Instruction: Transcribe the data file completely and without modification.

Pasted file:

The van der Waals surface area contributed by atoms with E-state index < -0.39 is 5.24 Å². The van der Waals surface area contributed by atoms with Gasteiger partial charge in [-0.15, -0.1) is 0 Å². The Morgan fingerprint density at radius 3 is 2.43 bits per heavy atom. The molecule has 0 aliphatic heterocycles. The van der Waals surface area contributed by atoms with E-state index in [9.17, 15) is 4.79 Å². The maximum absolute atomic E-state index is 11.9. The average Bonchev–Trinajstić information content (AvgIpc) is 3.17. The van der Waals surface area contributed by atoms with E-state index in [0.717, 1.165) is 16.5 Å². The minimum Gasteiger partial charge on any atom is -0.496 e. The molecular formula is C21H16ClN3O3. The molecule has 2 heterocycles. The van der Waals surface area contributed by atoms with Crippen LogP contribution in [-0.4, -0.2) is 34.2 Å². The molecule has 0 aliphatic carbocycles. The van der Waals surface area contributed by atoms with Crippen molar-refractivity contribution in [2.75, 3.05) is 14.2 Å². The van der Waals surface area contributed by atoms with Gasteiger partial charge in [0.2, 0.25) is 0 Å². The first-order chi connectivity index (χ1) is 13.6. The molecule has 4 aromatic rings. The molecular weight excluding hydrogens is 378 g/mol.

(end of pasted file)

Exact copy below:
The van der Waals surface area contributed by atoms with E-state index < -0.39 is 5.24 Å². The van der Waals surface area contributed by atoms with Gasteiger partial charge in [-0.15, -0.1) is 0 Å². The Morgan fingerprint density at radius 3 is 2.43 bits per heavy atom. The molecule has 0 aliphatic heterocycles. The van der Waals surface area contributed by atoms with E-state index in [9.17, 15) is 4.79 Å². The maximum absolute atomic E-state index is 11.9. The average Bonchev–Trinajstić information content (AvgIpc) is 3.17. The van der Waals surface area contributed by atoms with E-state index in [0.717, 1.165) is 16.5 Å². The minimum Gasteiger partial charge on any atom is -0.496 e. The molecular formula is C21H16ClN3O3. The molecule has 2 heterocycles. The van der Waals surface area contributed by atoms with Crippen LogP contribution in [-0.4, -0.2) is 34.2 Å². The molecule has 0 aliphatic carbocycles. The van der Waals surface area contributed by atoms with Crippen molar-refractivity contribution in [2.75, 3.05) is 14.2 Å². The van der Waals surface area contributed by atoms with Gasteiger partial charge in [0.2, 0.25) is 0 Å². The first-order chi connectivity index (χ1) is 13.6. The molecule has 4 aromatic rings. The molecular weight excluding hydrogens is 378 g/mol.